Echocardiography showed that left ventricular ejection fraction continued to decline even after initiation of ECMO but that it gradually improved around the fourth day after ECMO support in survivors. All patients had wide polymorphic QRS tachycardia during ECMO support, and the QRS interval gradually narrowed as ventricular function improved. The improvement of cardiac contractility shown by echocardiography was relatively parallel to the narrowing of the QRS complex. The patients with atrioventricular block resumed normal sinus rhythm after three days of ECMO. The ST-T change usually took about two weeks to normalise.
In the cohort, six patients (66.7%) survived to hospital discharge. The duration of ECMO in survivors was 115 (34) (61–216) h. Renal failure was noted in four patients, and three of them died (75%). The mean intubation period of survivors was 6.5 (1.1) days. Three patients died; the first, due to sepsis; the second, due to ECMO circuit occlusion by a thrombus; and the third, due to severe hypoxic encephalopathy after prolonged cardiac massage. All survivors stayed in New York Heart Association functional class I during the follow-up period of 52.5 (24.8) months.
FM carries a high mortality, ranging from 50–75%, without immediate mechanical circulatory support.5 Prompt diagnosis, as well as proper mechanical circulatory support, improves survival. This single-institute study, which may be the largest series focused on paediatric patients with FM rescued by ECMO, indicates the effectiveness of ECMO support.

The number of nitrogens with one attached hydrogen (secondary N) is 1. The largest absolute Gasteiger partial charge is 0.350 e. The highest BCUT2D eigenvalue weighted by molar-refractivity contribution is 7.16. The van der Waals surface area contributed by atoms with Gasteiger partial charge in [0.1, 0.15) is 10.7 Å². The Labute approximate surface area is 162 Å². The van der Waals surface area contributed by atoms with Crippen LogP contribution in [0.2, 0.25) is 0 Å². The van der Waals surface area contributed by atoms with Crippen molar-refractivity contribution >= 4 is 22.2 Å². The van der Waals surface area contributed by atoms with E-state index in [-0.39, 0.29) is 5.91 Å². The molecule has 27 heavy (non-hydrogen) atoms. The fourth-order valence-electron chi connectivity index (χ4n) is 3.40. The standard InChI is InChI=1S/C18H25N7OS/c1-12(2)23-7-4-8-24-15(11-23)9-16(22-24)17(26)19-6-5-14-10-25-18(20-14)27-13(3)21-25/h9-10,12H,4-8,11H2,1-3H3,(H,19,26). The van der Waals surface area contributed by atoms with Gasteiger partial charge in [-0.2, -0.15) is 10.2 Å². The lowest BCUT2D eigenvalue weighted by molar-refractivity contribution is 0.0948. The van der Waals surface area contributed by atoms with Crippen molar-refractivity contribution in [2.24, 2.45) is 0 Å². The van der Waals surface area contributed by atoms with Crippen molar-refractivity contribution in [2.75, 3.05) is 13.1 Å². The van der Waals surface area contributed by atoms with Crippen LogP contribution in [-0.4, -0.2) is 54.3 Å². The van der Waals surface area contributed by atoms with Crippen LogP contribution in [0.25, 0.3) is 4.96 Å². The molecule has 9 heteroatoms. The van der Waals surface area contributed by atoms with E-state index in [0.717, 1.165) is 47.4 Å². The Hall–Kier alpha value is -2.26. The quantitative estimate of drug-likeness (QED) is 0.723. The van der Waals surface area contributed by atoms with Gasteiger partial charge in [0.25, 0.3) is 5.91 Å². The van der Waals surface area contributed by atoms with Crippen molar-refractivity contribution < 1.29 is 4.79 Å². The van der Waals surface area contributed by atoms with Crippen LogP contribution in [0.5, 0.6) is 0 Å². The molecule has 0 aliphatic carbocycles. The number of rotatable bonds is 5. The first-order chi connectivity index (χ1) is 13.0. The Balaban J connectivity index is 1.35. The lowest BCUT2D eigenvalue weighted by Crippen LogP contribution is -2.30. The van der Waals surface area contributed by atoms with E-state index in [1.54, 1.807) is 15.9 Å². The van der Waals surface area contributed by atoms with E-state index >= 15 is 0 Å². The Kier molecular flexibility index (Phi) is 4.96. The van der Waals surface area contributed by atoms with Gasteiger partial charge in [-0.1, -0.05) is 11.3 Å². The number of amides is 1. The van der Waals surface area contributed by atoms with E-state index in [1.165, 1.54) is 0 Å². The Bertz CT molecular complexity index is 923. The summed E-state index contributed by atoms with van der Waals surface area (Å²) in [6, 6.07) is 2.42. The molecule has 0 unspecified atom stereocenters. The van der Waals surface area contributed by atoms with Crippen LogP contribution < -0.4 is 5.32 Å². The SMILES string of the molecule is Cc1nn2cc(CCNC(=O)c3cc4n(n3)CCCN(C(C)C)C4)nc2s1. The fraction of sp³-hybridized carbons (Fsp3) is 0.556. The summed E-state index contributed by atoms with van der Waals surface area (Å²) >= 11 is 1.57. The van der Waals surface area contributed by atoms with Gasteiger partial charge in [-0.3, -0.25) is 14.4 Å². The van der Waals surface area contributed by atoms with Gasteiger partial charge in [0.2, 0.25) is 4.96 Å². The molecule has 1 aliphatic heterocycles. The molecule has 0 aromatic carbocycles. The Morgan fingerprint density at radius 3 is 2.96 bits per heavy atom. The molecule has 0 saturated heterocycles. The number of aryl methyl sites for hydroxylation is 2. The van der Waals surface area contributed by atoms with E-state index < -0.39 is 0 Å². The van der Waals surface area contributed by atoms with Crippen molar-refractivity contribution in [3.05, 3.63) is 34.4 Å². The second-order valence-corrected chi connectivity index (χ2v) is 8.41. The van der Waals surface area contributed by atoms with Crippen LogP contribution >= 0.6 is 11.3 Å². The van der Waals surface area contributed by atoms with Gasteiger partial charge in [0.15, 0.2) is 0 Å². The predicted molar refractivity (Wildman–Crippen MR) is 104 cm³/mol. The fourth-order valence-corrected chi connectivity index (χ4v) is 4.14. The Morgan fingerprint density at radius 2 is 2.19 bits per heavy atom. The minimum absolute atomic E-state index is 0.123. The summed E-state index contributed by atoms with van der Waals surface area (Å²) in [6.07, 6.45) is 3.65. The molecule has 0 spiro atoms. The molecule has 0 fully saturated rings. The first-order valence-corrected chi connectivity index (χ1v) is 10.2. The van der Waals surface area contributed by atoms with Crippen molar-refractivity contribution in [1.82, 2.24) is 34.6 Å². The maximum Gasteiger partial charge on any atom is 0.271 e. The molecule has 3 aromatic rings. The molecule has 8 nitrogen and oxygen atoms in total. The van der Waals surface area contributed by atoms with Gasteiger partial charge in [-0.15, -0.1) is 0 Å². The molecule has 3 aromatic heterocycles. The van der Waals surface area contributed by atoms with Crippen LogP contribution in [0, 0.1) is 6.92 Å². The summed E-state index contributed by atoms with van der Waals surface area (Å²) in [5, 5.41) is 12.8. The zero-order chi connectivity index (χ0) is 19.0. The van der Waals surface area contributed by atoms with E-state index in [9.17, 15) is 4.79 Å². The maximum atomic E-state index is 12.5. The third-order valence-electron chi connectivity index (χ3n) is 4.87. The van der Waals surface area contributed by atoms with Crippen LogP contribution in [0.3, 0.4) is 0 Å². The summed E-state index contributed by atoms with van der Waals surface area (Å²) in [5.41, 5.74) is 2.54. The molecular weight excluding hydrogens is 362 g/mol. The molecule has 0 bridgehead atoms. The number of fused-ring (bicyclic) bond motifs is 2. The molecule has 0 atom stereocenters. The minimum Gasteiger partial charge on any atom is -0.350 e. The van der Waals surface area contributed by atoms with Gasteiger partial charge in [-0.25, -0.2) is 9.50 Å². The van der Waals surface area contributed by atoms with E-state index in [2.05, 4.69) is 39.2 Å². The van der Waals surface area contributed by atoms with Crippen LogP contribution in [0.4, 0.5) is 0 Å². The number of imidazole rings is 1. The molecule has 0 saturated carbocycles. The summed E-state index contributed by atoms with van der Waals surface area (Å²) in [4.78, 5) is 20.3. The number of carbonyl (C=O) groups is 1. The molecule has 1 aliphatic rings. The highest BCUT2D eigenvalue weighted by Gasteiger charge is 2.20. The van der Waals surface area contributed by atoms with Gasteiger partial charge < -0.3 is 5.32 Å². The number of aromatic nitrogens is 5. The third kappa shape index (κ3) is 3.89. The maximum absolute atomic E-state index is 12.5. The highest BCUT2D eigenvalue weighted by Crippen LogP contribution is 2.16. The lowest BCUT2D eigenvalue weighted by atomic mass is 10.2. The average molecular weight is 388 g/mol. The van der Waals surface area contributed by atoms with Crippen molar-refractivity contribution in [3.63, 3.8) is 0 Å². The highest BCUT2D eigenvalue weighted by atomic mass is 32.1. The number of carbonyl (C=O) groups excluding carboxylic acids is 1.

All nine patients in this study had non-specific flu-like symptoms with mild fever lasting for 2–7 days and then developed haemodynamic compromise. It is noteworthy that their chief complaints on admission such as vomiting, seizure and drowsiness seemed unassociated with the cardiovascular system and were, thus, misleading. Thus, by high index of suspicion, clinicians should consider electrocardiography and determine cardiac enzyme concentrations to judge the critical nature of the condition. We suggest that when the arrhythmias develop, the patient should be referred immediately to a medical centre with mechanical circulatory support facilities because the clinical condition can deteriorate very quickly into multifocal ventricular arrhythmia and cardiogenic shock refractory to medical treatment.
The choice of mechanical circulatory support devices for paediatric patients is limited. The arrhythmia and small femoral artery would preclude proper use of an intra-aortic balloon pump for paediatric patients. ECMO and ventricular assist device were used for paediatric patients with FM as described by Duncan et al.2 Because FM tends to recover within two weeks, ECMO may be a more appropriate option for this relatively short duration. Furthermore, ECMO can be set up even for patients who are being resuscitated. We therefore suggest that ECMO be regarded as the first-line mechanical circulatory support for paediatric patients with FM.
Paediatric FM requiring ECMO support was characterised by preceding non-specific extracardiac symptoms and rapid onset of heart failure associated with ECG changes. Early recognition of the clinical picture and prompt ECMO support may provide better chances of recovery for these patients.
Competing interests: None declared.